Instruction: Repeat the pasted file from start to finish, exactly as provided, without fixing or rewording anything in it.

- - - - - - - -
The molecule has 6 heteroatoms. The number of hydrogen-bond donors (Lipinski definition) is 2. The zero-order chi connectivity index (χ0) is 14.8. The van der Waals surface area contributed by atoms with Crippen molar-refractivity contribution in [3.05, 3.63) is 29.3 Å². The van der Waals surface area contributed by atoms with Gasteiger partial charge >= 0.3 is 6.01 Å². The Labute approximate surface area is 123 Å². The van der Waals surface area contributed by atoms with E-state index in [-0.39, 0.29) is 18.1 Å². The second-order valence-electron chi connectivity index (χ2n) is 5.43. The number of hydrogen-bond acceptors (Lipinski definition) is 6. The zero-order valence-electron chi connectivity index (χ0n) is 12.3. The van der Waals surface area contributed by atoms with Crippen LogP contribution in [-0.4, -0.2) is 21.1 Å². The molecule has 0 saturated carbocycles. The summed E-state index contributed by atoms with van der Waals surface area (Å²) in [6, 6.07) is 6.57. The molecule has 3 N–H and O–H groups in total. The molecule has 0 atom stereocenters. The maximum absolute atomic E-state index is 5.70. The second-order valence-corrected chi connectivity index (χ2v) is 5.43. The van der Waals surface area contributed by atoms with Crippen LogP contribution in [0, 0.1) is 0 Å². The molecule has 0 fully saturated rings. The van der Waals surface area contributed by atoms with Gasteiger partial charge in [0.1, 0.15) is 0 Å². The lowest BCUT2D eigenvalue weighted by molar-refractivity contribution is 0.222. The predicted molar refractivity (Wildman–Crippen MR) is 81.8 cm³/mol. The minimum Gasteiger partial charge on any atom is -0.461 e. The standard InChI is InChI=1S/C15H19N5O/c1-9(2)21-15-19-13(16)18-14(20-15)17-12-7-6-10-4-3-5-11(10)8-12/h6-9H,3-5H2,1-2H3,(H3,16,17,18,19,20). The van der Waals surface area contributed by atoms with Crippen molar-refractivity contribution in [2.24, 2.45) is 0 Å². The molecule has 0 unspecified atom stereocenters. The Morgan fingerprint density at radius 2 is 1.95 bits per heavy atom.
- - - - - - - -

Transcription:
The molecule has 6 heteroatoms. The number of hydrogen-bond donors (Lipinski definition) is 2. The zero-order chi connectivity index (χ0) is 14.8. The van der Waals surface area contributed by atoms with Crippen molar-refractivity contribution in [3.05, 3.63) is 29.3 Å². The van der Waals surface area contributed by atoms with Gasteiger partial charge >= 0.3 is 6.01 Å². The Labute approximate surface area is 123 Å². The van der Waals surface area contributed by atoms with E-state index in [-0.39, 0.29) is 18.1 Å². The second-order valence-electron chi connectivity index (χ2n) is 5.43. The number of hydrogen-bond acceptors (Lipinski definition) is 6. The zero-order valence-electron chi connectivity index (χ0n) is 12.3. The van der Waals surface area contributed by atoms with Crippen LogP contribution in [-0.4, -0.2) is 21.1 Å². The molecule has 0 saturated carbocycles. The summed E-state index contributed by atoms with van der Waals surface area (Å²) in [6, 6.07) is 6.57. The molecule has 3 N–H and O–H groups in total. The molecule has 0 atom stereocenters. The maximum absolute atomic E-state index is 5.70. The second-order valence-corrected chi connectivity index (χ2v) is 5.43. The van der Waals surface area contributed by atoms with Crippen LogP contribution in [0, 0.1) is 0 Å². The molecule has 0 fully saturated rings. The van der Waals surface area contributed by atoms with Gasteiger partial charge in [0.1, 0.15) is 0 Å². The lowest BCUT2D eigenvalue weighted by molar-refractivity contribution is 0.222. The predicted molar refractivity (Wildman–Crippen MR) is 81.8 cm³/mol. The minimum Gasteiger partial charge on any atom is -0.461 e. The standard InChI is InChI=1S/C15H19N5O/c1-9(2)21-15-19-13(16)18-14(20-15)17-12-7-6-10-4-3-5-11(10)8-12/h6-9H,3-5H2,1-2H3,(H3,16,17,18,19,20). The van der Waals surface area contributed by atoms with Crippen molar-refractivity contribution in [2.24, 2.45) is 0 Å². The molecule has 0 unspecified atom stereocenters. The Morgan fingerprint density at radius 2 is 1.95 bits per heavy atom.